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Home arrow Reviews arrow Reviews By Scott arrow Reviews By Scott arrow Beauty and the Beast is One Hell of A Show!
Beauty and the Beast is One Hell of A Show! PDF Print E-mail
Written by Scott Lewis   
Apr 20, 2011 at 07:56 PM

OK, it is not a secret that I love going to Bass Hall in Fort Worth.  There is no one thing, it is a combination of so many.  The lively downtown, the amazing restaurants around the theater, the beautiful architecture of the hall, and people in Fort Worth dress to go to the theater (sadly that is no longer the case in Dallas).  But that is not why we are here.

The show starts before the show with a fashion show of sorts, there are many Little Belle's (the title character) entering the theater in amazing little gowns full of frills and sparkles.  Sitting on the Patio of Ferre across from the entrance to the theatre was a perfect spot to enjoy an endless parade of precious little ones come to see their heroine.

Beauty and the Beast is a musical with music by Alan Menken, lyrics by Howard Ashman and Tim Rice and a book by Linda Woolverton, based on the 1991 Disney film of the same name.  The story is of a prince who's charmed life has led him to become an arrogant, selfish ass, who will not help a poor old homeless woman when she comes begging for shelter from the cold.  She warns him appearances can be deceiving and to beware of shunning her, he does not heed her warning and she cast a spell that turns him into a beast.  The spell also affects the members of his household staff who will slowly lose their humanness.  The spell can only be reversed if he learns to love someone, and they love him in return.

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We are then introduced to Belle, who, while the most beautiful girl in the village is an outcast.  She is enthralled by books, intrigued by the worlds of excitement and adventure she finds in them.  She is the obsession of Gaston, the village heartthrob, who she wants nothing to do with.  Through a series of events that I won't detail here she ends up as captive of the Beast in his castle, where everyone but Belle knows this is the only chance they have to reverse the spell.  The Beast has to make Belle fall in love with him.

This show shines brightly in many areas, one of the brightest is the costume and set design.  It is amazing to me how they are literally able to make animation come to life.  It was as if I was in a cartoon, I can only imagine it was the same for the many young ones in the audience.

Never fear, there is plenty here for the gay audience.  Gaston, the heartthrob and his sidekick Lefou share a long kiss, by mistake, or is it?  There is quite a vibe between these two and I think just maybe they are on the DL!  The music is fantastic, the standout numbers are a showstopping number called “Gaston” where Gaston, Lafou, and the patrons of the local tavern sing and dance and use their metal beer mugs as well choreographed musical instruments.  The other standout is “A Change In Me”, in which Belle realizes that her situation has not changed, she has.  It is a perfect moment in a near perfect production.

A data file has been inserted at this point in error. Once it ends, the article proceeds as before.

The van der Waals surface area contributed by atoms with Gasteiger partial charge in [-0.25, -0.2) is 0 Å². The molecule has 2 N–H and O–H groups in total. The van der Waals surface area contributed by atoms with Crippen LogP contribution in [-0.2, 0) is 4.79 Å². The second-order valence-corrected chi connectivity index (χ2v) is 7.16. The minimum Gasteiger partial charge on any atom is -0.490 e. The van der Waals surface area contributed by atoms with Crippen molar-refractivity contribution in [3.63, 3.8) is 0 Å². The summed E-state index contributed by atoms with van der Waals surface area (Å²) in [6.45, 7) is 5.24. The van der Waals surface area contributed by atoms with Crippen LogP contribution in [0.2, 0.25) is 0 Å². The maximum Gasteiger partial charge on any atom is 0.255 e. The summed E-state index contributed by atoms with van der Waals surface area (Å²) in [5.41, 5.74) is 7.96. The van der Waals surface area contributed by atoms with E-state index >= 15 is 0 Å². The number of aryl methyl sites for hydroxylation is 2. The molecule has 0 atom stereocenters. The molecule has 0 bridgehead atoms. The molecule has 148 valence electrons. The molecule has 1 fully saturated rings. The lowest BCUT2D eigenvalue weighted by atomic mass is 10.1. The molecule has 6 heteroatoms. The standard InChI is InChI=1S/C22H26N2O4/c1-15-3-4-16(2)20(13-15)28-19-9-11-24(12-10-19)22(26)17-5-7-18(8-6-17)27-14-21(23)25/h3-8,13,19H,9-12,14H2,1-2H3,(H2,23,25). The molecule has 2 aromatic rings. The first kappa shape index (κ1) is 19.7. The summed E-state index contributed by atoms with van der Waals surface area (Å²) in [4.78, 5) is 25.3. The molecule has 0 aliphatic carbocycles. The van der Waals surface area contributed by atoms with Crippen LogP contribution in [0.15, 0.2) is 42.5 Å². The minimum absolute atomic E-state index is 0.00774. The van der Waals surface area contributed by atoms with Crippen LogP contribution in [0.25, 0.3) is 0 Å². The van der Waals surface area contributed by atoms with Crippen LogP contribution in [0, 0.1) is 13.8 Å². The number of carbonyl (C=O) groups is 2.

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Dane Agostinis is delightful as the Beast.  I felt his anger and pain, and began to root for him before it was over.  Logan Denninghoff is delicious as Gaston, Andrew Kruep is Fantastic as Lefou, his constant foils and foibles are a delight for the kids in the audience.  Michael Haller is great fun as Luminere, listening to Julia Louise Hosack sing as Ms. Potts, the role made famous by Angela Landbury on Broadway was such a joy.  That all said, the star of this show in every sence is Emily Behny as Belle.  Her voice is pure perfection and she could easily voice any Disney heroine on stage or on film.

Beauty & The Beast is Fantastical as GaGa would say.  For a few hours I was a kid again, I was lost in the magic that is in every way Disney, and it was good.


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Beauty & The Beast plays Bass Hall through Sunday, April 24th.  Tickets are $33-$82.50 and available at www.basshall.com.

Coming to the Bass Hall next weekend on Saturday, April 30th An Evening with Shirley MacLaine, the actress, dancer and best selling author will combine a montage of memorable film moments with private revelations about her extraordinary life, career and spiritual journey.  Sunday, May 1st host of the Late Late Show Craig Ferguson returns to Bass Hall three years after selling out the hall and receiving rave reviews for his unique humor.


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